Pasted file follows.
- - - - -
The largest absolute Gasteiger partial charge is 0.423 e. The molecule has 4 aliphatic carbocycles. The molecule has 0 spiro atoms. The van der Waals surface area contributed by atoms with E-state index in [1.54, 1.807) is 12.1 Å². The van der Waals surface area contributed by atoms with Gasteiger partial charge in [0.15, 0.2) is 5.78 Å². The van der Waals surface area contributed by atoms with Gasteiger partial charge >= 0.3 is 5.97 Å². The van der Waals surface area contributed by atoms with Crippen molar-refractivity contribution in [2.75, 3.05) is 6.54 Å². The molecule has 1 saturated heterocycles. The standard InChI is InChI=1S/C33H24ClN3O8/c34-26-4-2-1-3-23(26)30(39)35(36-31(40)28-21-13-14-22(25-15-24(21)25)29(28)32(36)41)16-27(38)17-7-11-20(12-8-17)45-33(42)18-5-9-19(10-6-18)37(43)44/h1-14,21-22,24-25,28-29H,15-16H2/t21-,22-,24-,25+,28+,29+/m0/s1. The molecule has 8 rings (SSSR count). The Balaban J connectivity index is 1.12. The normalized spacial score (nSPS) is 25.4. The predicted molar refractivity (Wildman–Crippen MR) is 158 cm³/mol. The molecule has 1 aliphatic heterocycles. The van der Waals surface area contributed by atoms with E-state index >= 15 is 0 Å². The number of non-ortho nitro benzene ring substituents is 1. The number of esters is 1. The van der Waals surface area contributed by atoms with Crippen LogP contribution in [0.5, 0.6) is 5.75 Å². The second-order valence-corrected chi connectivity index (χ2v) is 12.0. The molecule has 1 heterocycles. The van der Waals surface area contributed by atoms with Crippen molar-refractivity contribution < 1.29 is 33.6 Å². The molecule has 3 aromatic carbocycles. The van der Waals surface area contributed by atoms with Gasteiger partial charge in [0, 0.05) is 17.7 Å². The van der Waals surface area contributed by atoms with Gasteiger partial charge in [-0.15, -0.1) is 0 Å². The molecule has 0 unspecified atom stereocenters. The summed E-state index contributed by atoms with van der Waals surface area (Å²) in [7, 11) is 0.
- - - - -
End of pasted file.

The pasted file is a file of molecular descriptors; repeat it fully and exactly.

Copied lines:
The largest absolute Gasteiger partial charge is 0.423 e. The molecule has 4 aliphatic carbocycles. The molecule has 0 spiro atoms. The van der Waals surface area contributed by atoms with E-state index in [1.54, 1.807) is 12.1 Å². The van der Waals surface area contributed by atoms with Gasteiger partial charge in [0.15, 0.2) is 5.78 Å². The van der Waals surface area contributed by atoms with Gasteiger partial charge >= 0.3 is 5.97 Å². The van der Waals surface area contributed by atoms with Crippen molar-refractivity contribution in [2.75, 3.05) is 6.54 Å². The molecule has 1 saturated heterocycles. The standard InChI is InChI=1S/C33H24ClN3O8/c34-26-4-2-1-3-23(26)30(39)35(36-31(40)28-21-13-14-22(25-15-24(21)25)29(28)32(36)41)16-27(38)17-7-11-20(12-8-17)45-33(42)18-5-9-19(10-6-18)37(43)44/h1-14,21-22,24-25,28-29H,15-16H2/t21-,22-,24-,25+,28+,29+/m0/s1. The molecule has 8 rings (SSSR count). The Balaban J connectivity index is 1.12. The normalized spacial score (nSPS) is 25.4. The predicted molar refractivity (Wildman–Crippen MR) is 158 cm³/mol. The molecule has 1 aliphatic heterocycles. The van der Waals surface area contributed by atoms with E-state index >= 15 is 0 Å². The number of non-ortho nitro benzene ring substituents is 1. The number of esters is 1. The van der Waals surface area contributed by atoms with Crippen LogP contribution in [0.5, 0.6) is 5.75 Å². The second-order valence-corrected chi connectivity index (χ2v) is 12.0. The molecule has 1 heterocycles. The van der Waals surface area contributed by atoms with Crippen molar-refractivity contribution < 1.29 is 33.6 Å². The molecule has 3 aromatic carbocycles. The van der Waals surface area contributed by atoms with Gasteiger partial charge in [0, 0.05) is 17.7 Å². The van der Waals surface area contributed by atoms with Gasteiger partial charge in [-0.15, -0.1) is 0 Å². The molecule has 0 unspecified atom stereocenters. The summed E-state index contributed by atoms with van der Waals surface area (Å²) in [7, 11) is 0.